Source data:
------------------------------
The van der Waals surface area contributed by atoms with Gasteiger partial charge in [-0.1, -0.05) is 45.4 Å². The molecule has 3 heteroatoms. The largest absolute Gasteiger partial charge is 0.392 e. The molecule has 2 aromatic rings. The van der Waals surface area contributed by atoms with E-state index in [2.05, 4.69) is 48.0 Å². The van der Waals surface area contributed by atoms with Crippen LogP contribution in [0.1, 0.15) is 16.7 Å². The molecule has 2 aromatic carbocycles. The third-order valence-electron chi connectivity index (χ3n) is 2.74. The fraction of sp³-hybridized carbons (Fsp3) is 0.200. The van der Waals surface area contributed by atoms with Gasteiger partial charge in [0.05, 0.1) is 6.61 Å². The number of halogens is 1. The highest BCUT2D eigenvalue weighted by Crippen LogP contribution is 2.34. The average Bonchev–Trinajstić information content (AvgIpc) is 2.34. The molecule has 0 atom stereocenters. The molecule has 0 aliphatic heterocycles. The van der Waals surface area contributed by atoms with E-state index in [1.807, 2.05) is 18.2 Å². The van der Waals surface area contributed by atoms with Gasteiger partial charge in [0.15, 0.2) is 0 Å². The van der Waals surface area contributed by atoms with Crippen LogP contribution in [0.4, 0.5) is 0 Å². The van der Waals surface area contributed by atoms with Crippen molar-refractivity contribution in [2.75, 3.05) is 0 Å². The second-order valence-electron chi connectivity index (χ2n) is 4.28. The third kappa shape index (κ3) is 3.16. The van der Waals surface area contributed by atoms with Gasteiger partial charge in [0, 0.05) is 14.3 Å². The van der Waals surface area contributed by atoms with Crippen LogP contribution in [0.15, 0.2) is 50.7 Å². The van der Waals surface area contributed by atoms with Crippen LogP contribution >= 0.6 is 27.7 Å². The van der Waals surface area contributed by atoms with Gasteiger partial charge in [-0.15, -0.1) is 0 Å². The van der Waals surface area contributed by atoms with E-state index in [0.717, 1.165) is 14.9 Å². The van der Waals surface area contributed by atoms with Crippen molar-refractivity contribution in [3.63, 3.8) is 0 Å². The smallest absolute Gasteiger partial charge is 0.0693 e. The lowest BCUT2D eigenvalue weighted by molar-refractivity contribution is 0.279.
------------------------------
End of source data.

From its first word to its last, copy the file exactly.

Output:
The van der Waals surface area contributed by atoms with Gasteiger partial charge in [-0.1, -0.05) is 45.4 Å². The molecule has 3 heteroatoms. The largest absolute Gasteiger partial charge is 0.392 e. The molecule has 2 aromatic rings. The van der Waals surface area contributed by atoms with E-state index in [2.05, 4.69) is 48.0 Å². The van der Waals surface area contributed by atoms with Crippen LogP contribution in [0.1, 0.15) is 16.7 Å². The molecule has 2 aromatic carbocycles. The third-order valence-electron chi connectivity index (χ3n) is 2.74. The fraction of sp³-hybridized carbons (Fsp3) is 0.200. The van der Waals surface area contributed by atoms with Gasteiger partial charge in [0.05, 0.1) is 6.61 Å². The number of halogens is 1. The highest BCUT2D eigenvalue weighted by Crippen LogP contribution is 2.34. The average Bonchev–Trinajstić information content (AvgIpc) is 2.34. The molecule has 0 atom stereocenters. The molecule has 0 aliphatic heterocycles. The van der Waals surface area contributed by atoms with E-state index in [1.807, 2.05) is 18.2 Å². The van der Waals surface area contributed by atoms with Gasteiger partial charge in [0.15, 0.2) is 0 Å². The van der Waals surface area contributed by atoms with Crippen LogP contribution in [0.4, 0.5) is 0 Å². The van der Waals surface area contributed by atoms with Crippen molar-refractivity contribution in [2.75, 3.05) is 0 Å². The second-order valence-electron chi connectivity index (χ2n) is 4.28. The third kappa shape index (κ3) is 3.16. The van der Waals surface area contributed by atoms with Gasteiger partial charge in [0, 0.05) is 14.3 Å². The van der Waals surface area contributed by atoms with Crippen LogP contribution in [0.15, 0.2) is 50.7 Å². The van der Waals surface area contributed by atoms with Crippen LogP contribution >= 0.6 is 27.7 Å². The van der Waals surface area contributed by atoms with Gasteiger partial charge in [-0.15, -0.1) is 0 Å². The van der Waals surface area contributed by atoms with E-state index in [0.717, 1.165) is 14.9 Å². The van der Waals surface area contributed by atoms with Crippen molar-refractivity contribution in [3.63, 3.8) is 0 Å². The smallest absolute Gasteiger partial charge is 0.0693 e. The lowest BCUT2D eigenvalue weighted by molar-refractivity contribution is 0.279.